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Posted by on Jan 18, 2013 in Featured, Science & Technology, Society | 1 comment

Facebook Graph Search: You can run but you can’t hide

Facebook users “can no longer opt out of search results entirely.”

Earlier this week, Facebook announced “Graph Search,” which “allows users to enter a query on Facebook and get answers based on cross-sections of information within their social network.”

Zuckerberg described “people, photos, places, and interests” as four potential search dimensions for graph search. Zuckerberg used the intersections of these areas to see Mexican restaurants his friends had been to in the Palo Alto area, as well as to find the best-liked photo of him and his wife in order to decide which one to use on a Christmas card. Graph search queries use phrases rather than keywords: “Friends who like Star Wars and Harry Potter” was one example.

Sounds innocuous, yes?

In December, Facebook changed its privacy policy in a way that makes this week’s announcement possible, even though the majority of Facebook users who voted said “no.”

According to Zachary M. Seward at

At the time of the change, Facebook product director Sam Lessin said “a single-digit percentage of users” had opted out of appearing in search results on Facebook. The site has more than a billion users, so 1% is 10 million people. The company didn’t respond to inquiries today.

This latest development is part of a not-very-long evolution:

Graph Search can be seen as the spoils of Facebook’s long, sometimes painful effort to move from explicit sharing (e.g., changing a favorite movie listed on your profile) to “frictionless sharing” (letting Facebook tell your friends what song you’re listening to on Spotify right now).

Josh Constine at TechCrunch reminds us:

Facebook’s mission has long been “making the world more open and connected,” but until now, Facebook’s service has been better at connecting us to our friends.


When Facebook launched the news feed in late 2006, 750,000 of its 12 million users joined a group protesting the feature. They claimed that while all the stories in the news feed were only shown to people their authors allowed, it violated their “privacy through obscurity.” The effort that was required to find something on Facebook before news feed was protection enough. Despite concerns, people eventually grew to cherish the information stream.

Facebook went through another round of grumbling when it launched Timeline. Suddenly old posts could be dug up much more easily. But again, there was a degree of protection from employers, family, and romantic interests thanks to the friction of browsing through years of content in search of something offensive.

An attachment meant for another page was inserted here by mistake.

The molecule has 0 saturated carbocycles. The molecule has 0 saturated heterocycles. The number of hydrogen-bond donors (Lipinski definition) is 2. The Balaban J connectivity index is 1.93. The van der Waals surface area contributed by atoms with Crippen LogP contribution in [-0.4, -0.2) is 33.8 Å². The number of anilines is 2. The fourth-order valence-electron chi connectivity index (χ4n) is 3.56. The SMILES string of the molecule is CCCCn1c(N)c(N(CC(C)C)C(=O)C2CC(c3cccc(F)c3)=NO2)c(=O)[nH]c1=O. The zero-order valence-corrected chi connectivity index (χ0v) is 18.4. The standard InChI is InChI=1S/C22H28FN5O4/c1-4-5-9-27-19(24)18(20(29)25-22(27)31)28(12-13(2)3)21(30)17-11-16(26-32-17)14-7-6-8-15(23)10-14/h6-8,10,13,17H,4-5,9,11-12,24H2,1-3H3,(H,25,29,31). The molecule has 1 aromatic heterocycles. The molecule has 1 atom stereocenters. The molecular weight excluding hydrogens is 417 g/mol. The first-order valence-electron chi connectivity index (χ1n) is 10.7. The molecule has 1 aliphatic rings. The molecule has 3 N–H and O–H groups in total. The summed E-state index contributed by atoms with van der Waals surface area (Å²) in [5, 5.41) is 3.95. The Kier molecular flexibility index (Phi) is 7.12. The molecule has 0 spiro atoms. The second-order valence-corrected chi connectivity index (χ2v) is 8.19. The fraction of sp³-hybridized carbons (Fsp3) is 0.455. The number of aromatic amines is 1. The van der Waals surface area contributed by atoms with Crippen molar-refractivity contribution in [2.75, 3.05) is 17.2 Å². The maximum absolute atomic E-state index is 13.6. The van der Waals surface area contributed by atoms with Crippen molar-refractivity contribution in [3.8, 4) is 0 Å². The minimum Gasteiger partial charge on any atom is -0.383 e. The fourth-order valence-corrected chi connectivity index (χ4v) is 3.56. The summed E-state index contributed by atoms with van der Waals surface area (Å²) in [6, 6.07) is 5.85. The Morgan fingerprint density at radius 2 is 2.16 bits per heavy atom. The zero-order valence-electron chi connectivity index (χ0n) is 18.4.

When Graph Search rolls out publicly, we may see the same sense of violation, but magnified by the ease of search. Before you might have shared something widely or publicly that might damage your reputation — a drunk photo, a controversial article, a joke in poor taste — but you’d assume its audience would typically be people who got your updates in the news feed.

Graph Search’s efficiency penetrates the armor of friction to discovery. A recruiter doesn’t have to comb years of Timeline. They can search for photos you’ve taken in Cancun. They can search for “people named Josh Constine interested in Fear And Loathing In Las Vegas.” And soon Facebook plans to index posts, meaning all your status updates and links can be dredged up.

And maybe the privacy issues are moot: Facebook’s Graph Search is not very useful says Heather Kelly, CNN.

Much of Graph Search’s power and problems start with the Like button. People just don’t wield the Like as often and as discerningly as is needed to turn Facebook into a useful recommendation tool. It’s also too easy for those deep-pocketed companies who can afford to maintain a social media presence to buy more likes and come out on top.

A search for Mexican restaurants that my friends like here in San Francisco shows 12 options, most with just one friend’s thumbs up. By comparison, Yelp has 543 reviews with star ratings for the El Castillito taqueria in San Francisco, while Facebook has 97 likes (none from my friends), and a few scattered wall posts on a sparse unofficial landing page.

And that’s the head-to-head example that explains what Mark Zuckerburg is trying to do.

Graph Search introduces new ways to search Facebook that are great in theory. The tool works amazingly well in the idealized Zuckerbergian world where all Facebook members are real people who complete their profiles honestly and update them frequently.

But in reality, the data people share on Facebook is flawed and incomplete. And so is Graph Search, at least for now.

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